We stayed in the Pool three nights altogether and met some other cruisers.We left Baie Fin, again enjoying the trip through it, and crossed Fraser Bay to Heywood Island, arriving early enough to snag first anchor in the innermost harbour, where we were later joined by 3 more boats. This anchorage would have been somewhat less remarkable than others but for three things:
- A bear swimming between two small islands in the anchorage as we entered. Sadly Steve was getting the ground tackle ready to anchor and I was helming so we missed that Kodak moment!
- In the generally less-than-6-degree-separation-cruising-community we met Rick aboard a Gozzard called “Home” and found that he sailed with our close friends Sari and Peter on their offshore leg in their Bristol. He stayed for dinner and we hope to meet again somewhere up here.
- A spectacular sunset (another one, yes, but still worth capturing).
Our last Killarney-area anchorage was Snug Harbour, a pleasant and well-protected, heavily wooded anchorage. We took the dinghy to shore and hiked around some deer hides and Devils Bay Lake to Fossil Beach on Fraser Bay, where we disturbed another cruiser skinny dipping with the dog! Neither seemed to mind too much, and we politely kept going down the beach in the opposite direction. Many of the rocks on the beach (layers of limestone and of shale originally deposited over 400 million years ago) contained fossils –trilobites, and a whole tribe of weird and wonderful creatures, ancestors of modern clams, snails, worms, and squids.
We left Snug Harbour and headed into Killarney, picking up a mooring ball owned by Killarney Mountain Lodge, right opposite the hotel, nestled into a small bay on George Island. In these pleasant surroundings we left Tai Chi to fend for herself while we spilled some immensely enjoyable time with our family at the cottage on Carlyle Lake. Our son Nick picked us up in Killarney and we were joined later that day by Matthew, Sara and our grandchildren Sam and Amelia, as well as cousin Kate who stayed just one night.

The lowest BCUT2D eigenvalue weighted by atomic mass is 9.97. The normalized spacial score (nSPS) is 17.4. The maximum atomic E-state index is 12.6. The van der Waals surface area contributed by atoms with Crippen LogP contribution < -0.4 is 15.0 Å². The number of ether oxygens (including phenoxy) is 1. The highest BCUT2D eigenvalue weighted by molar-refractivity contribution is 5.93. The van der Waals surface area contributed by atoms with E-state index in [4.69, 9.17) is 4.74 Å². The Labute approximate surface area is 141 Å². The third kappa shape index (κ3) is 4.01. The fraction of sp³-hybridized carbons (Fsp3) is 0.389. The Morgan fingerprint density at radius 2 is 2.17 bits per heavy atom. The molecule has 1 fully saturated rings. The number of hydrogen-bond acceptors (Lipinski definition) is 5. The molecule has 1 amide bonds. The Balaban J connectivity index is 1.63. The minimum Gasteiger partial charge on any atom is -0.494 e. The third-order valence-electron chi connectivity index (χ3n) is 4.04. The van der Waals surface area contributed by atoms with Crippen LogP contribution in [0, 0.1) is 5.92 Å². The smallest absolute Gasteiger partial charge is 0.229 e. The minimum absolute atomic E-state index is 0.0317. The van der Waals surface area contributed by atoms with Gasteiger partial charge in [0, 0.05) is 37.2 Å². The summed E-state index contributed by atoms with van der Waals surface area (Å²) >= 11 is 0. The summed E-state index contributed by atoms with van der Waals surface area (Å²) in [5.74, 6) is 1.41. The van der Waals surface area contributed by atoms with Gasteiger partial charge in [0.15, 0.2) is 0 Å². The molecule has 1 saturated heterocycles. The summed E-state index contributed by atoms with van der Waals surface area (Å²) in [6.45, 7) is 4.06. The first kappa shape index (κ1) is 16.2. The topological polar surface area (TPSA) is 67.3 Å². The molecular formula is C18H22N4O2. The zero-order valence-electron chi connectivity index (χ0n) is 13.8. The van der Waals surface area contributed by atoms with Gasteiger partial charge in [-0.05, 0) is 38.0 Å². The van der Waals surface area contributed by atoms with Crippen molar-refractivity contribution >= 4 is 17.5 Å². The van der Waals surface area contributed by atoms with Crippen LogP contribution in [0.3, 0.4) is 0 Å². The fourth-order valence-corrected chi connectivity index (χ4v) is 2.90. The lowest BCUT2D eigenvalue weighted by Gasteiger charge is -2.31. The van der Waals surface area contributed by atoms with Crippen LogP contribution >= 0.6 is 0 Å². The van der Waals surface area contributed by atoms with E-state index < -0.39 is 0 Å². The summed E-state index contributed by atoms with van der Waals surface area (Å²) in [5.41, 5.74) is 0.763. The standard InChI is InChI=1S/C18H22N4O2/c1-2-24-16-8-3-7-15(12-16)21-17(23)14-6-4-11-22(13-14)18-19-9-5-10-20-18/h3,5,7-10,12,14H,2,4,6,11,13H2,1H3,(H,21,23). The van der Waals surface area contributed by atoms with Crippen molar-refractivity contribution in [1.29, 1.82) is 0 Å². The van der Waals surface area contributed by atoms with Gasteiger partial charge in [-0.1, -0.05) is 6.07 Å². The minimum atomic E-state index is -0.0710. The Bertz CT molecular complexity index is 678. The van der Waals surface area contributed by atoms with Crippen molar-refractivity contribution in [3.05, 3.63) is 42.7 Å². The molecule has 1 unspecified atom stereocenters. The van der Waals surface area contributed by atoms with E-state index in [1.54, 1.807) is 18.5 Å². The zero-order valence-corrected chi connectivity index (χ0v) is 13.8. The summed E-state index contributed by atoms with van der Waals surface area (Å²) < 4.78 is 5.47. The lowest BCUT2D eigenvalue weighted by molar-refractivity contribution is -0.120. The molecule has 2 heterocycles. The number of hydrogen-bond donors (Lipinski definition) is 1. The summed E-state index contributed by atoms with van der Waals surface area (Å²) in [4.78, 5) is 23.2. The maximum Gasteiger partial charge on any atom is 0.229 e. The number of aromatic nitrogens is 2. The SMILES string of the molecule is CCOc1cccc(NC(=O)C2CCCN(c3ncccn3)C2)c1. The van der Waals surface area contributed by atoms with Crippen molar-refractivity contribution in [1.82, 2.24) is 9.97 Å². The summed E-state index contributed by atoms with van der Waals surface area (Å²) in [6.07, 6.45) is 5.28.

We relished watching and participating with our grand-children as they immersed themselves in the full cottage experience – swimming, fishing, paddle-boating, canoeing to a picnic on the rocks in Hidden Bay, bonfires with marshmallow roasting, star-gazing and plenty of family games, Sam’s favourite being “Fictionary”!! We ate like kings, laughed a lot, relaxed between the ensuing work of a large family gang sharing one small cottage. Nick and I hiked the Chickanishing trail and saw a deer close to the road, and a couple of bears at the dump. Steve and Nick hiked to Heaven and Bunnyrabbit Lakes on the La Cloche Silouette Trail. This is the making of fond memories that become etched in the soul for generations.
We reluctantly said goodbye to the family as they headed back to Toronto. Back in cell-phone range we found that our third son, Tim and his wife Natalie had been on every major news network in Canada and most print media, raising an important issue of accessible travel with Air Canada using the hash tag #wheelchairsarentluggage. We are so proud of their willingness to fight the good fight to break down barriers and open the conversation around accessibility and inclusion world-wide.
We headed back to Heywood Island – a windy but good sail – ready to jump off to Little Current and points north!